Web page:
When advising couples on catering, my number one requirement – and I mean rencontre femme medecin algerien requirement – is to be sure the company is full-service. Full-service means that the catering team will handle table set up and tear down, rentals – including serving platters (if the company doesn’t have their own), plates, linens, silverware, glassware, etc. (and sometimes even tables and chairs), and waitstaff. (Having a sit-down? You’ll want about 1 waitstaff for every 3 tables.) Some catering companies will also provide the bartender as well.

Remember, if you don’t get full-service, you’ll end up managing all the additional rentals on your own (that means delivery and return) – and hiring extra help to act as waitstaff as well as for set up and tear down. (Even with a wedding planner in your corner, you don’t want to leave all that set-up to her with only the help of family and friends. There’s simply too much involved in the entire day’s processes to make sure it all goes forward smoothly without experienced staff handling this piece.) It may feel like the full-service model is more expensive on the face of it, but in actuality, once you price all those separate services – and for peace of mind – it’s worth it.

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Okay, so you think you’ve found the perfect full-service caterer for your needs. What are the questions you need to ask them before you sign on the dotted line?

  • Ask about food freshness. Fresh ingredients make for flavorful food. If they use only canned, frozen, or prepackaged items, you may want to consider a different option.
  • Ask about a tasting. Often caterers provide a tasting only after you’ve signed a contract. This tasting aids in choosing your menu. However, regardless of when you taste, be sure that you’re tasting what will be their selection at the time of your wedding. It makes no difference if they make a fabulous cranberry-walnut bruschetta if it is not available in July.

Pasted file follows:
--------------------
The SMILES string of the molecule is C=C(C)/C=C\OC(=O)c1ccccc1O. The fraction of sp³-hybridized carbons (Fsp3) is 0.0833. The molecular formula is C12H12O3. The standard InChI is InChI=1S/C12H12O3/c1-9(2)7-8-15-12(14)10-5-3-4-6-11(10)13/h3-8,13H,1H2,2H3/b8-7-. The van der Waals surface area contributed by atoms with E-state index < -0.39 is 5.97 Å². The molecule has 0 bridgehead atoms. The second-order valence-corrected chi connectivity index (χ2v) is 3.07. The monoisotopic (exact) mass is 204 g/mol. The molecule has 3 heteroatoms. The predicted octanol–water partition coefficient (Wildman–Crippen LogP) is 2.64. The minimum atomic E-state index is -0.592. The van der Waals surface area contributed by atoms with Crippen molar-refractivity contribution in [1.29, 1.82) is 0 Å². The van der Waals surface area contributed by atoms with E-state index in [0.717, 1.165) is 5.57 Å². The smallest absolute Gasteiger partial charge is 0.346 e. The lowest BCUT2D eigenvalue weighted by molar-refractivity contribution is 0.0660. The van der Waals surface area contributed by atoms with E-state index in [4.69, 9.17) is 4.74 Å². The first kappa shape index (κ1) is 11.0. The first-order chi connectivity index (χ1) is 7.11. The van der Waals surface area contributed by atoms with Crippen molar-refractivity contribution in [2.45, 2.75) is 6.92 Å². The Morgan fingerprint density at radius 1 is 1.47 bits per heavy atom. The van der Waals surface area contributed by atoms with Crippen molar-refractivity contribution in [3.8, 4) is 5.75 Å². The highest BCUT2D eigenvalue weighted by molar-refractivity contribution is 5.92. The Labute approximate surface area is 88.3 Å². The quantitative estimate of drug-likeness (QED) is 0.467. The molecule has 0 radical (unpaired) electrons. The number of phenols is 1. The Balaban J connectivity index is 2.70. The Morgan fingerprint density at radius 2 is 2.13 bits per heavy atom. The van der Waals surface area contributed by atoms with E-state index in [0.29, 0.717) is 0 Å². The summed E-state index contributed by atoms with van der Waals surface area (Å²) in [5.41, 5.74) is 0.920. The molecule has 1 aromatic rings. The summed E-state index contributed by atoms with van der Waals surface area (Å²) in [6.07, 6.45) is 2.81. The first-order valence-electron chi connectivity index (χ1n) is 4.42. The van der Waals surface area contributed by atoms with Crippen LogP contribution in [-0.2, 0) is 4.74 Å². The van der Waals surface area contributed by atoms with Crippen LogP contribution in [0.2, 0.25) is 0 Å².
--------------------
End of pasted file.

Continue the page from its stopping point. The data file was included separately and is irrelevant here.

• Ask for sample menus. Your caterer knows what offerings they have that work well together. Garner their advice.
  • Is the caterer able to prepare special dietary items for vegan, gluten-free, or kosher guests? Back to that wedding with the beef sandwiches – many in attendance were vegetarian, and with no vegetarian options in sight, those guests were left to simply eat cake.
  • Do they offer special pricing for children’s meals or meals for vendors? Some will charge their usual per serving rate, but many will offer a discount – and you certainly want to take advantage of that.
  • Will your caterer be working any other events on the same weekend or – horrors! – the same day? You need to be sure that your event gets the singular attention that it deserves – and that the energy of both kitchen and waitstaff won’t be impacted by being stretched across other sites or by working back-to-back events.